So, I think that, definitely, the new leaders of economic development, such as China, India, and some others, will be our important partners in our further economic development. Unfortunately, the economic ties with the West may suffer because of political positions. That is probably not bound to happen with the Asian nations. The Asian nations do not try to dictate any kind of political conditions to Russia; they are not taking sanctions against us. They consider us as partners and not just a nation which should follow Western advice. And that is a big difference in dealing with the Easterners in comparison with dealing with the Westerners.
When we deal with the West, we always feel that we are being pressured, we are being criticized, we are being told what to do and what not to do, as if in Washington and Brussels, they know better what we should do, we Russians, and what is better for our national interests. The Chinese, the Indians, the Malaysians, and the South Koreans, even the Japanese, have a completely different approach. They think that, as they decide for themselves in Tokyo and Seoul, Russians can just as well decide for themselves in Moscow. And that creates a very positive political setting for the development of economic cooperation, too.
Defense of Earth vs. Geopolitical Fantasies
EIR: A growing number of Americans, including in military and political circles, agree with LaRouche, who says that the President of the United States is playing with the danger of a thermonuclear war, involving the United States and others against Russia and China. Some of them even agree that Obama should be impeached because of that. Others are very upset about the shutdown of Russian-American cooperation in a whole range of areas, from space exploration to nuclear energy research. You personally have stated that nations should be working together to defend the planet from asteroids and comets—the Strategic Defense of Earth. What would you say now about the importance of international cooperation on solving the common tasks of mankind?
Pushkov: I will say that, unfortunately, a big part of the political class of leading nations (and I mean, first of all, the United States) is blinded by geopolitical issues, and the desire to dominate in the world. It is called "American leadership" but I think Mr. [Zbigniew] Brzezinski put it more correctly when he called it "American hegemony." I think that the goal of achieving American hegemony is a false goal. It's also false for the United States, because it diverts its potential to something which may endanger the United States, much more than promote their case.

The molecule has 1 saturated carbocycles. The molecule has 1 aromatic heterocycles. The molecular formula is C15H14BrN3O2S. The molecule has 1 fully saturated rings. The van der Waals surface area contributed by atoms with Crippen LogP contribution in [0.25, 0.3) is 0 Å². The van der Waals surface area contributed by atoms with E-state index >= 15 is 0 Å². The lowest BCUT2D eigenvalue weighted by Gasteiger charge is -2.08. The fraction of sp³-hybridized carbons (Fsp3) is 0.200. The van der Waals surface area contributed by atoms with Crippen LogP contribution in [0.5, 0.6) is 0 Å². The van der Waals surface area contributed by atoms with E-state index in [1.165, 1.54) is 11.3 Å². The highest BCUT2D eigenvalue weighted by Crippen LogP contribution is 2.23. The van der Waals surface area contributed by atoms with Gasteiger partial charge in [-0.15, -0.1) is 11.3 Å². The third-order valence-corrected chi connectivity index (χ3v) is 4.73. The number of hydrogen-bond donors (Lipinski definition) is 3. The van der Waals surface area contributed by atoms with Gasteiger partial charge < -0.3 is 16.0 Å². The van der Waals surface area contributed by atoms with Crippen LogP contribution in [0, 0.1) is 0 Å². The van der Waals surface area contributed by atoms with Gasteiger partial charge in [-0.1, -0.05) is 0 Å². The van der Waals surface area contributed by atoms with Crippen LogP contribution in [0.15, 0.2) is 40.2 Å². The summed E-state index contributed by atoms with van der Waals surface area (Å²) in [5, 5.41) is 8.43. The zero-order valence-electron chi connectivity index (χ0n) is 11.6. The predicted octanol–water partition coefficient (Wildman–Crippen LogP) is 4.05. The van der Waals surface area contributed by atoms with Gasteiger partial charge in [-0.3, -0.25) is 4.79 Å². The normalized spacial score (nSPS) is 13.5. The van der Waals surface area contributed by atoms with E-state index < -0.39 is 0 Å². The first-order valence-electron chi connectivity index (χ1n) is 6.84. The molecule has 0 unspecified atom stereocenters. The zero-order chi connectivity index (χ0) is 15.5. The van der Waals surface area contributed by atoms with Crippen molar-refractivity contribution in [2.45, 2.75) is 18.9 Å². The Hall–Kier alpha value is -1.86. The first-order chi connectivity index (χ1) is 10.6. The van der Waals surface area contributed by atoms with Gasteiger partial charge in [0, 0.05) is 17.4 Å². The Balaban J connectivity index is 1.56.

When I said that nations should be working together to defend the Earth from asteroids and comets, this is something that seems to be a distant danger, but in fact, if you look at the scientific data of the last ten years, you will see that on two or three occasions, very big asteroids passed at a distance which, by cosmic space measures, is just a hair's breadth from the Earth. Something like 300 million km—it's almost nothing! A slight shift somewhere, and they hit us. And then, nothing will be important: It will not be important whether Mrs. Hillary Clinton will be the next President of the United States or not; it will not be important what Mr. Robert Kagan thinks in Washington, and what the United States thinks about the reunification of Russia with Crimea. All of a sudden, things will get to their, I would say, real value. And the real value will tell us that we have missed a huge opportunity to defend ourselves from absolute evil, because we were following Mr. Robert Kagan's fantasies of how America will dominate the world.
So, I think that these false goals are something which is blinding the American political class. Not all of them: I know that in the American Congress, I would say, probably 10% of the Senators and Congressmen display a reasonable approach. But the majority is blinded by this issue. It is as if the most important issue in the world were to tell everyone how they should behave, and how they should look inside and outside, and what kind of democracy they should have! But if we have a global climate crisis, if we have the oceans rising only one meter, half of New York will be submerged, and then, all of a sudden, we will see that this is not important—what we are debating now with the United States. What is important is to survive as humanity.
And, unfortunately, I am afraid we are much closer to this than we think, and nothing is being done for this. There is no program for using the Earth's missile potential and nuclear potential to fight asteroids, for instance. This problem "does not exist"! But there is, of course, a program that costs billions and billions of dollars—to establish an ABM system that will try to neutralize the Russian nuclear potential.
How can I put it? What is it? blindness? Lack of understanding? Or just a self-serving image of might that people fool themselves with? I am afraid that something will happen which will show us the relativity of those geopolitical goals, which are being set and promoted as the most important thing in the world. I think that there are other things that are more important, and if we don't understand it ourselves, the course of events will show us that we were wrong.
EIR:: Thank you very much.
 See "Interview: Pino Arlacchi: The 'Mackinder Mantra' in U.S.-Russia Conflict," EIR, March 21, 2014.